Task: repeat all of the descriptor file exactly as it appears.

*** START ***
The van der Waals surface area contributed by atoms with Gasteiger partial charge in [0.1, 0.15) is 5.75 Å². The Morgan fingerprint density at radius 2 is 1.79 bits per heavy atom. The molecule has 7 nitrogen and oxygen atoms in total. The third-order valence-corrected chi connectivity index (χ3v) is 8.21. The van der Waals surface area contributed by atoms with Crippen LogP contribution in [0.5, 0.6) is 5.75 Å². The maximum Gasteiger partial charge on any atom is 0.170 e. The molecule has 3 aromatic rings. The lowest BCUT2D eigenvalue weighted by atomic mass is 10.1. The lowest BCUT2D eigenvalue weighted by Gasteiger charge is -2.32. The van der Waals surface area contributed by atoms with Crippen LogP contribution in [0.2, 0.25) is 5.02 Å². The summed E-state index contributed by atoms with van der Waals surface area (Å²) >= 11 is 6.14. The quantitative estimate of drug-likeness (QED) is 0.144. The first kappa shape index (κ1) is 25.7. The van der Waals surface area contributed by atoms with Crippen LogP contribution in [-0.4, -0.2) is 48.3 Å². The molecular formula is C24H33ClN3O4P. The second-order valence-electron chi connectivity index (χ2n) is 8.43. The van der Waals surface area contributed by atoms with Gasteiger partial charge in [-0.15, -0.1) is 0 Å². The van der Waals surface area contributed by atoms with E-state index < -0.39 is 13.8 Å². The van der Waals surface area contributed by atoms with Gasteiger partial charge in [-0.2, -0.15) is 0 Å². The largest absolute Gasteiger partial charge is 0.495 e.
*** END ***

The van der Waals surface area contributed by atoms with Gasteiger partial charge in [0.1, 0.15) is 5.75 Å². The Morgan fingerprint density at radius 2 is 1.79 bits per heavy atom. The molecule has 7 nitrogen and oxygen atoms in total. The third-order valence-corrected chi connectivity index (χ3v) is 8.21. The van der Waals surface area contributed by atoms with Crippen LogP contribution in [0.5, 0.6) is 5.75 Å². The maximum Gasteiger partial charge on any atom is 0.170 e. The molecule has 3 aromatic rings. The lowest BCUT2D eigenvalue weighted by atomic mass is 10.1. The lowest BCUT2D eigenvalue weighted by Gasteiger charge is -2.32. The van der Waals surface area contributed by atoms with Crippen LogP contribution in [0.2, 0.25) is 5.02 Å². The summed E-state index contributed by atoms with van der Waals surface area (Å²) >= 11 is 6.14. The quantitative estimate of drug-likeness (QED) is 0.144. The first kappa shape index (κ1) is 25.7. The van der Waals surface area contributed by atoms with Crippen LogP contribution in [-0.4, -0.2) is 48.3 Å². The molecular formula is C24H33ClN3O4P. The second-order valence-electron chi connectivity index (χ2n) is 8.43. The van der Waals surface area contributed by atoms with Gasteiger partial charge in [-0.15, -0.1) is 0 Å². The van der Waals surface area contributed by atoms with E-state index < -0.39 is 13.8 Å². The van der Waals surface area contributed by atoms with Gasteiger partial charge in [-0.2, -0.15) is 0 Å². The largest absolute Gasteiger partial charge is 0.495 e.